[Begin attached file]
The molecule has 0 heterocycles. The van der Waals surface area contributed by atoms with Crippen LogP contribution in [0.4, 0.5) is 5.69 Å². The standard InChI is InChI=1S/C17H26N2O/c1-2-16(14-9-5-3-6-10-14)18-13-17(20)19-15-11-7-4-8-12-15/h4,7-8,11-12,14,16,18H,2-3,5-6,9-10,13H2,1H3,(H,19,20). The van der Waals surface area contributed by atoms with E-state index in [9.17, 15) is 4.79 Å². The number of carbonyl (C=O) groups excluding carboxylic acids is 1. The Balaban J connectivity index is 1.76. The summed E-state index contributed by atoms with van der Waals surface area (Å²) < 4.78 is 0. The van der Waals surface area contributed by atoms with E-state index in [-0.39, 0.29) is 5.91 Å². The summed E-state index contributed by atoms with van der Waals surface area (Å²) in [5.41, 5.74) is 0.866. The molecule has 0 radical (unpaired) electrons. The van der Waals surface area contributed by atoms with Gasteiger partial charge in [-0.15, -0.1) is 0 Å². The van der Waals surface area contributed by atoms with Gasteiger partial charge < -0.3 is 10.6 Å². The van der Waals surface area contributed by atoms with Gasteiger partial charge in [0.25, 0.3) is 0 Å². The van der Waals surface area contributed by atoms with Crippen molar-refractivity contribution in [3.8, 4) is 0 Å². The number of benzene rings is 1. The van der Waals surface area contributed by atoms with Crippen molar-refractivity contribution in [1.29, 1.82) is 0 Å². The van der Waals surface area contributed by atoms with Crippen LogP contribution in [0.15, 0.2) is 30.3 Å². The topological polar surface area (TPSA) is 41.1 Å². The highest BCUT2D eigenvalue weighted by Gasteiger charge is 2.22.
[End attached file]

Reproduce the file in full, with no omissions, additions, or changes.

The molecule has 0 heterocycles. The van der Waals surface area contributed by atoms with Crippen LogP contribution in [0.4, 0.5) is 5.69 Å². The standard InChI is InChI=1S/C17H26N2O/c1-2-16(14-9-5-3-6-10-14)18-13-17(20)19-15-11-7-4-8-12-15/h4,7-8,11-12,14,16,18H,2-3,5-6,9-10,13H2,1H3,(H,19,20). The van der Waals surface area contributed by atoms with E-state index in [9.17, 15) is 4.79 Å². The number of carbonyl (C=O) groups excluding carboxylic acids is 1. The Balaban J connectivity index is 1.76. The summed E-state index contributed by atoms with van der Waals surface area (Å²) < 4.78 is 0. The van der Waals surface area contributed by atoms with E-state index in [-0.39, 0.29) is 5.91 Å². The summed E-state index contributed by atoms with van der Waals surface area (Å²) in [5.41, 5.74) is 0.866. The molecule has 0 radical (unpaired) electrons. The van der Waals surface area contributed by atoms with Gasteiger partial charge in [-0.15, -0.1) is 0 Å². The van der Waals surface area contributed by atoms with Gasteiger partial charge < -0.3 is 10.6 Å². The van der Waals surface area contributed by atoms with Gasteiger partial charge in [0.25, 0.3) is 0 Å². The van der Waals surface area contributed by atoms with Crippen molar-refractivity contribution in [3.8, 4) is 0 Å². The number of benzene rings is 1. The van der Waals surface area contributed by atoms with Crippen molar-refractivity contribution in [1.29, 1.82) is 0 Å². The van der Waals surface area contributed by atoms with Crippen LogP contribution in [0.15, 0.2) is 30.3 Å². The topological polar surface area (TPSA) is 41.1 Å². The highest BCUT2D eigenvalue weighted by Gasteiger charge is 2.22.